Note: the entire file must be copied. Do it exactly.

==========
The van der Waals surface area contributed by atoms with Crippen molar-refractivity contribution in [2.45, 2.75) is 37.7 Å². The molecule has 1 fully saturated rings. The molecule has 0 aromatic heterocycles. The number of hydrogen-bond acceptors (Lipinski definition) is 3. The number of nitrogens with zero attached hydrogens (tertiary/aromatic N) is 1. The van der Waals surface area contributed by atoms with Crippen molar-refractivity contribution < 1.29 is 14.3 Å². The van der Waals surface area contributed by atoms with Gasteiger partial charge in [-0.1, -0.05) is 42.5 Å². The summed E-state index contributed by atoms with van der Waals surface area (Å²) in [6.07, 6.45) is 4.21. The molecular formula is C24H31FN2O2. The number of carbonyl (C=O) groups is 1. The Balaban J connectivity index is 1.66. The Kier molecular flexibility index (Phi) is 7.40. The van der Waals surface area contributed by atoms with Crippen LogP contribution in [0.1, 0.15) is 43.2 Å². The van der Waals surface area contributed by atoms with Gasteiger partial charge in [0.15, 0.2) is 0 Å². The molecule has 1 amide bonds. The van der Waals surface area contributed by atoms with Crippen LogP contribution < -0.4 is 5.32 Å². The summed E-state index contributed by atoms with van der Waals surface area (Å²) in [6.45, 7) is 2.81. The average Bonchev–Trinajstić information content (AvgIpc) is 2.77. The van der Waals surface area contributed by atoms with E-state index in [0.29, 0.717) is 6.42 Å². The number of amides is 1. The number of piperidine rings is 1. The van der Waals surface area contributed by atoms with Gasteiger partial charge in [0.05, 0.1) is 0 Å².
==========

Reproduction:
The van der Waals surface area contributed by atoms with Crippen molar-refractivity contribution in [2.45, 2.75) is 37.7 Å². The molecule has 1 fully saturated rings. The molecule has 0 aromatic heterocycles. The number of hydrogen-bond acceptors (Lipinski definition) is 3. The number of nitrogens with zero attached hydrogens (tertiary/aromatic N) is 1. The van der Waals surface area contributed by atoms with Crippen molar-refractivity contribution < 1.29 is 14.3 Å². The van der Waals surface area contributed by atoms with Gasteiger partial charge in [-0.1, -0.05) is 42.5 Å². The summed E-state index contributed by atoms with van der Waals surface area (Å²) in [6.07, 6.45) is 4.21. The molecular formula is C24H31FN2O2. The number of carbonyl (C=O) groups is 1. The Balaban J connectivity index is 1.66. The Kier molecular flexibility index (Phi) is 7.40. The van der Waals surface area contributed by atoms with Crippen LogP contribution in [0.1, 0.15) is 43.2 Å². The van der Waals surface area contributed by atoms with Gasteiger partial charge in [0.15, 0.2) is 0 Å². The molecule has 1 amide bonds. The van der Waals surface area contributed by atoms with Crippen LogP contribution < -0.4 is 5.32 Å². The summed E-state index contributed by atoms with van der Waals surface area (Å²) in [6.45, 7) is 2.81. The average Bonchev–Trinajstić information content (AvgIpc) is 2.77. The van der Waals surface area contributed by atoms with E-state index in [0.29, 0.717) is 6.42 Å². The number of amides is 1. The number of piperidine rings is 1. The van der Waals surface area contributed by atoms with Gasteiger partial charge in [0.05, 0.1) is 0 Å².